Roundup: Leaking cabinet confidences is a Big Deal

I will readily admit that I haven’t been keeping as close of an eye on the whole drama surrounding the suspension of Vice-Admiral Mark Norman from the post of vice-chief of defence staff, and the alleged leaks surrounding the contract to refit a supply ship for our navy (which currently has none, thanks to consistently bungled procurement processes). It wasn’t until this particular walkthrough from Murray Brewster that the elements of the story all started to crystalize, in part because we finally got some more details about just what was being alleged thanks to a judge ordering the release of information. Over the past couple of days, the extent of those backchannel conversations with certain shipyards and their aim – to use media leaks to publicly pressure the government to go a certain route when they were resistant – may seem like pretty insider stuff, but it actually has some pretty broad implications for our entire Westminster-system of government.

While you may have certain pundits who bemoan the case against Norman is thin gruel, especially in light of the whole lack of convictions in the ClusterDuff affair, I have to say that leaking cabinet confidences is probably a little more significant. As noted parliamentary scholar Donald Savoie notes in this piece, Cabinet secrecy underpins our entire system of government because it relies on government to act with one voice, and to stand and fall in unison rather than with ministers as individuals. Cabinet solidarity is a Thing, and it’s an important Thing. Cabinet secrecy ensures that there can be a full airing of views and that it’s not just a focus group for the prime minister, and this extends to the advice that the civil service is able to provide. There needs to be a certain amount of secrecy to that advice so that there can be a meaningful back-and-forth of ideas and discussion before a political decision can be taken, and then held to account.

What Norman allegedly did was to use his position as a servant of the Crown, who swore an oath to the Queen and not the government of the day, to further his own interests. He was taking the political decision, and allegedly leaking those cabinet confidences in order to force the situation toward his desired outcome. That not only violates the roles of the civil service (and military by extension), but it undermines cabinet government. We The Media may grouse about the extent to which things are declared cabinet confidence, but it is important – particularly because this government is practicing cabinet government more than its predecessors have been, or even many of the provinces. I’ve had conversations with current ministerial staff here who used to work at Queen’s Park who have attested that cabinet government is real here, unlike Ontario, where it was all controlled from the centre. Leaking confidences undermines this, and it is a serious matter – not just the thin gruel that some would have us believe.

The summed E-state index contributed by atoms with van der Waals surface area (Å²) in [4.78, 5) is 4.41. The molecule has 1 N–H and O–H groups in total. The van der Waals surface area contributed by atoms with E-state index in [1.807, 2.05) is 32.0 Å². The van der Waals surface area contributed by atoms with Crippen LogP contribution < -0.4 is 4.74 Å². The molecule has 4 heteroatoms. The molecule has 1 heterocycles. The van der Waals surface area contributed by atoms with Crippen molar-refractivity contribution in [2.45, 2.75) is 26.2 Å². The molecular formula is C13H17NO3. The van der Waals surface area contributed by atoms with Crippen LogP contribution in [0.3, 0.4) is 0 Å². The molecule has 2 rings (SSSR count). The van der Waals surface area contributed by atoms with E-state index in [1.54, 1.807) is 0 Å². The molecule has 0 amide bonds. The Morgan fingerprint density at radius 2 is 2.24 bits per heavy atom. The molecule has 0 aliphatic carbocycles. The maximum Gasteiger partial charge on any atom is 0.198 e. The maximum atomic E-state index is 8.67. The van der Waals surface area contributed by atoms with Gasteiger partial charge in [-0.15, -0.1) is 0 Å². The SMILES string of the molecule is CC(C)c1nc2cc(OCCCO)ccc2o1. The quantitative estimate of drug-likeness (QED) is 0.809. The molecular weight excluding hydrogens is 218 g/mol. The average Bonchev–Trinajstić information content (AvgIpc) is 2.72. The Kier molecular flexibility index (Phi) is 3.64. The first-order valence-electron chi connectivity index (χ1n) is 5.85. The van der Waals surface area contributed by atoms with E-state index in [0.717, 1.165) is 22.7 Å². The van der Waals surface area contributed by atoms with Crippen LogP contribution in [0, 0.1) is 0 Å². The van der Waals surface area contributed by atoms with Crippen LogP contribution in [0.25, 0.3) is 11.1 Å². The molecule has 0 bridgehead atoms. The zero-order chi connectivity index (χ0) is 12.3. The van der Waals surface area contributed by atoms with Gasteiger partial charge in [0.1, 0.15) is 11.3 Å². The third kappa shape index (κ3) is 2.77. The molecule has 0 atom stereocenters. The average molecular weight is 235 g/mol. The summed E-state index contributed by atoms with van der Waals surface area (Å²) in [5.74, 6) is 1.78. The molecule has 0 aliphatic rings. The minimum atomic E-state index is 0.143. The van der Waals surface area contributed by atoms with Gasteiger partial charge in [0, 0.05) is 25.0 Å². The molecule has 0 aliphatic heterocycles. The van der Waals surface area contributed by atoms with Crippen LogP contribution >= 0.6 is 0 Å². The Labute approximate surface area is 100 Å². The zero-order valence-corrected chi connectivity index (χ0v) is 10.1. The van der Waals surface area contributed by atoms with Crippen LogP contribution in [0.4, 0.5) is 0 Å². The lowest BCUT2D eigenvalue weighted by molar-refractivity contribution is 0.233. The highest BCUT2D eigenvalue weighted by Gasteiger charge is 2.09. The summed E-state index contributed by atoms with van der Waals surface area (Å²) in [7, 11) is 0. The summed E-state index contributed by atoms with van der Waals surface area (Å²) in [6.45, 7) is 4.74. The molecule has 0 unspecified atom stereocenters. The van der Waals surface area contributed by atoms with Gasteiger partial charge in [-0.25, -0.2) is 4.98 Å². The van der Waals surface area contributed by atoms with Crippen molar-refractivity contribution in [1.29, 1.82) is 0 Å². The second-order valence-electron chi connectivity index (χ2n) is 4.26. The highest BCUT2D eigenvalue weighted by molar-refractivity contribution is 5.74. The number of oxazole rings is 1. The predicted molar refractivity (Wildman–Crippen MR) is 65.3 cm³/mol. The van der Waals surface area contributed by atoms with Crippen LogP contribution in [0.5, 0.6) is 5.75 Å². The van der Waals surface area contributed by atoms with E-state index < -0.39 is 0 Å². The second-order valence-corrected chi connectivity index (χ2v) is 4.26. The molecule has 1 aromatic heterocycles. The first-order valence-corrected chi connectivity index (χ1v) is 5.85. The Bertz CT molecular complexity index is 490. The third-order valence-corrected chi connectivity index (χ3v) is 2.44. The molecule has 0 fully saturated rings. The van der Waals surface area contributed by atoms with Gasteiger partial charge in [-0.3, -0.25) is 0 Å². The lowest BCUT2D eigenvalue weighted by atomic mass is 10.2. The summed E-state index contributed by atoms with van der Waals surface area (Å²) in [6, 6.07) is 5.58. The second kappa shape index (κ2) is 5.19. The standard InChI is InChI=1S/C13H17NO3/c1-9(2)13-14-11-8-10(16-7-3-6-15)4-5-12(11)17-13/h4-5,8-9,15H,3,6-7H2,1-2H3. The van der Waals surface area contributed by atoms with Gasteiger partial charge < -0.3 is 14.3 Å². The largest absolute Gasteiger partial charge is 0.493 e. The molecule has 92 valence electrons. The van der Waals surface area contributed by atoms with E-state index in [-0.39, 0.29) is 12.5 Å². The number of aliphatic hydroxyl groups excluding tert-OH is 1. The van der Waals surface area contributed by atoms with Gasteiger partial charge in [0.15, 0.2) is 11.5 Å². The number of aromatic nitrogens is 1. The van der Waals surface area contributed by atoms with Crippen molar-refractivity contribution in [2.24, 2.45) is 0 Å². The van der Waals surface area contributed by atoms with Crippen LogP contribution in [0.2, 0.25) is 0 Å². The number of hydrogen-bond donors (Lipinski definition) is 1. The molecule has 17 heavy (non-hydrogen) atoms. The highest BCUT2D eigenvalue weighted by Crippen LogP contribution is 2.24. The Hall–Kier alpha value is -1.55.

Good reads:

  • Apparently it was phone calls from Trudeau and Peña Nieto that convinced Trump not to cancel NAFTA (which he couldn’t actually do). Here’s more of the “strategy.”
  • Bill Morneau and François-Philippe Champagne have been having high-level trade talks with China in the meantime.
  • As it turns out, Kevin O’Leary also met with Andrew Scheer about a possible endorsement before settling on Maxime Bernier.
  • O’Leary apparently tried to convince Bernier to drop out of the race several times, for all the good that did.
  • Some 95,000 people competed in the lottery for 10,000 parent and grandparent immigration sponsorship spaces.
  • Kirsty Duncan is threatening universities that she may force them to step up with recruiting women research chairs, given the current abysmal numbers.
  • The Ethics Commissioner cleared the PM of any wrongdoing in regard to a private fundraising event.
  • The government has launched a new ministerial task force and reallocated more money to fix the Phoenix pay system gong show.
  • The Senate Ethics committee is finalizing their report on Senator Don Meredith, and will likely table it next week, after which the full Senate can debate it.
  • Here’s the recap of Scott Gilmore’s “new conservative” dinner in Toronto.
  • In case you were morbidly curious, former union leader Sid Ryan has opted not to run for NDP leader, and will throw his support behind Niki Ashton.
  • Here are some post-O’Leary takes from Andrew MacDougall and John Moore.
  • Kevin Carmichael urges more focus on trade with Asia, in order to wean ourselves off of the American market and its volatility.
  • Economist Kevin Milligan offers his evaluation of Ontario’s basic income pilot, and how much of the income to single adults will go to students living with their parents.
  • Robert Hiltz wonders if it’s time to just stop playing nice with Trump, since that obviously isn’t a winning tactic.

Odds and ends:

Parliament is still looking for a new Conflict of Interest and Ethics Commissioner.